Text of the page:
Book Review: The Eyre Affair


Series: Thursday Next (Book One)

Published: July 2001

Page Count: 400

Genre: Alternate History, Fantasy, Science Fiction, Mystery

Read Count: Once

Duration: May 5th – May 22nd

Rated? Five Stars

Welcome to a surreal version of Great Britain, circa 1985, where time travel is routine, cloning is a reality (dodos are the resurrected pet of choice), and literature is taken very, very seriously. England is a virtual police state where an aunt can get lost (literally) in a Wordsworth poem, militant Baconians heckle performances of Hamlet, and forging Byronic verse is a punishable offense. All this is business as usual for Thursday Next, renowned Special Operative in literary detection, until someone begins kidnapping characters from works of literature. When Jane Eyre is plucked from the pages of Brontë’s novel, Thursday must track down the villain and enter the novel herself to avert a heinous act of literary homicide


Original, refreshing, amusing.  More please.

Love, love, love!

I have been intending to pick this book up for, I kid you not, seven years. It was well worth the wait. I remember the girl sitting next to me in tenth grade English reading it, and I asked her what it was about (we were reading Jane Eyre in class, which I thought was ghastly by-the-by, but that’s one person’s opinion). I’ve always had so many books to read I just never got around to it, but wow. I’m glad I did. Such originality and creativity.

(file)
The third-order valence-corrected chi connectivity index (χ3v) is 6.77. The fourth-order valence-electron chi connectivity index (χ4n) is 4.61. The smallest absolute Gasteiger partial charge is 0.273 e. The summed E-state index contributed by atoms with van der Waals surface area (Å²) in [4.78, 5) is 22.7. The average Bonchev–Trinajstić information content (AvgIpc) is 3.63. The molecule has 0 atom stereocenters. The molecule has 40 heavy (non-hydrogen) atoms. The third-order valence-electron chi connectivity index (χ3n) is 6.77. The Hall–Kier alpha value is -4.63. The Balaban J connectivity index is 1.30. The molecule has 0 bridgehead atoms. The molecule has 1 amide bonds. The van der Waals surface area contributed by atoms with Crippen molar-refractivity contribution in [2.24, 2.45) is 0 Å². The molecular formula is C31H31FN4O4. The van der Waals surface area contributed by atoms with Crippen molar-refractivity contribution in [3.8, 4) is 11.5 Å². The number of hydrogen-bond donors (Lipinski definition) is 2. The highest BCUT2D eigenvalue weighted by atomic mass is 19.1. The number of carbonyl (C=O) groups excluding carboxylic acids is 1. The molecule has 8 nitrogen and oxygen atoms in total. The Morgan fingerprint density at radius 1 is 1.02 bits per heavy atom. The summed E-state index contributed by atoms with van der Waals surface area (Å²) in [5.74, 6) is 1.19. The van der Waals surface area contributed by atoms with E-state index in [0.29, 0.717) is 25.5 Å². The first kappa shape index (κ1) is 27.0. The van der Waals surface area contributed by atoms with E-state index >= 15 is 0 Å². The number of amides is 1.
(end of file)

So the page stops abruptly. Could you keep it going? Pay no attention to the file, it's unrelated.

As I mentioned, I am not, in any way, shape, or form, a fan of Jane Eyre. But that hardly matters with this book. Jane Eyre’s story is merely a setting and the real delight lies in the puzzle pieces around Thursday learning about traveling into books, and stopping the dastardly villain (whom I always imagine with a mustache. Can’t really tell you why). Anybody who enjoys literature will enjoy this series for similar reasons that Inkheart is delightful: the author has discovered a new way to bring books to life.

I particularly enjoyed how the book is written in all seriousness (there is a lot of conversation about “Crimea” which was a war that many of the characters fought in)… but yet there is also a lot of silliness thrown in (Thursday’s father is just a hoot!). While I never got much to liking Thursday, all the people in this book as quirky and interesting and definitely make you want to keep turning the pages.

Find it on: Amazon, Goodreads, Barnes & Noble.
Available on Kindle & Nook.


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